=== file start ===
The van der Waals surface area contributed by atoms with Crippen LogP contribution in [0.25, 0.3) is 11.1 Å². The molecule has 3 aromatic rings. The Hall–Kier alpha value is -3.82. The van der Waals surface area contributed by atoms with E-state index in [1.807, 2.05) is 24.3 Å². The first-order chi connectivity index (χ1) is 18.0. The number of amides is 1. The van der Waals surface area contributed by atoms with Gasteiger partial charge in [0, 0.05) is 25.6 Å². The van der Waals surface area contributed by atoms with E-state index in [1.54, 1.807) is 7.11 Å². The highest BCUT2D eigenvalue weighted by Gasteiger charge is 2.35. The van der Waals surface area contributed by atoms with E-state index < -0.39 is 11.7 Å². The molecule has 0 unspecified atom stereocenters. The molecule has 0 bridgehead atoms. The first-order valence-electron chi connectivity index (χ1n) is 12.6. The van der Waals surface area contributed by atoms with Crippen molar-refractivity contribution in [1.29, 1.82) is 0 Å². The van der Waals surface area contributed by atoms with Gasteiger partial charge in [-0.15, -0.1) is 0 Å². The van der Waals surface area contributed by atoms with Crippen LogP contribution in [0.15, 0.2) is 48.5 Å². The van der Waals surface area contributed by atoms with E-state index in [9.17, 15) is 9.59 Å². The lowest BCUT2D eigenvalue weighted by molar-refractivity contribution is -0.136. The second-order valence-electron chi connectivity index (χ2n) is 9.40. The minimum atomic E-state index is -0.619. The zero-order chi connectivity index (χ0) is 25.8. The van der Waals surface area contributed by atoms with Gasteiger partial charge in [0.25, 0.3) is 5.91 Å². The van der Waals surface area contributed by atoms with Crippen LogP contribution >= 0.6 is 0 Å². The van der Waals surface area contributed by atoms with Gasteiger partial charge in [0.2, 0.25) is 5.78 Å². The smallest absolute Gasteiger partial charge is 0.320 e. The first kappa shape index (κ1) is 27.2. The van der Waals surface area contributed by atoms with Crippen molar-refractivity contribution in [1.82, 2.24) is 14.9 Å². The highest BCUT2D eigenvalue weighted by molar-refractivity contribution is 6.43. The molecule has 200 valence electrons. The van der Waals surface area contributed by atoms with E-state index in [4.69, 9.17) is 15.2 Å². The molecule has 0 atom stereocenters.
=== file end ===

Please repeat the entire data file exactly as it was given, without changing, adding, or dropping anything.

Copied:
The van der Waals surface area contributed by atoms with Crippen LogP contribution in [0.25, 0.3) is 11.1 Å². The molecule has 3 aromatic rings. The Hall–Kier alpha value is -3.82. The van der Waals surface area contributed by atoms with E-state index in [1.807, 2.05) is 24.3 Å². The first-order chi connectivity index (χ1) is 18.0. The number of amides is 1. The van der Waals surface area contributed by atoms with Gasteiger partial charge in [0, 0.05) is 25.6 Å². The van der Waals surface area contributed by atoms with E-state index in [1.54, 1.807) is 7.11 Å². The highest BCUT2D eigenvalue weighted by Gasteiger charge is 2.35. The van der Waals surface area contributed by atoms with E-state index < -0.39 is 11.7 Å². The molecule has 0 unspecified atom stereocenters. The molecule has 0 bridgehead atoms. The first-order valence-electron chi connectivity index (χ1n) is 12.6. The van der Waals surface area contributed by atoms with Crippen molar-refractivity contribution in [1.29, 1.82) is 0 Å². The van der Waals surface area contributed by atoms with Gasteiger partial charge in [-0.15, -0.1) is 0 Å². The van der Waals surface area contributed by atoms with Crippen LogP contribution in [0.15, 0.2) is 48.5 Å². The van der Waals surface area contributed by atoms with E-state index in [9.17, 15) is 9.59 Å². The lowest BCUT2D eigenvalue weighted by molar-refractivity contribution is -0.136. The second-order valence-electron chi connectivity index (χ2n) is 9.40. The minimum atomic E-state index is -0.619. The zero-order chi connectivity index (χ0) is 25.8. The van der Waals surface area contributed by atoms with Gasteiger partial charge in [0.25, 0.3) is 5.91 Å². The van der Waals surface area contributed by atoms with Crippen LogP contribution >= 0.6 is 0 Å². The van der Waals surface area contributed by atoms with Gasteiger partial charge in [0.2, 0.25) is 5.78 Å². The smallest absolute Gasteiger partial charge is 0.320 e. The first kappa shape index (κ1) is 27.2. The van der Waals surface area contributed by atoms with Crippen molar-refractivity contribution in [1.82, 2.24) is 14.9 Å². The highest BCUT2D eigenvalue weighted by molar-refractivity contribution is 6.43. The molecule has 200 valence electrons. The van der Waals surface area contributed by atoms with E-state index in [4.69, 9.17) is 15.2 Å². The molecule has 0 atom stereocenters.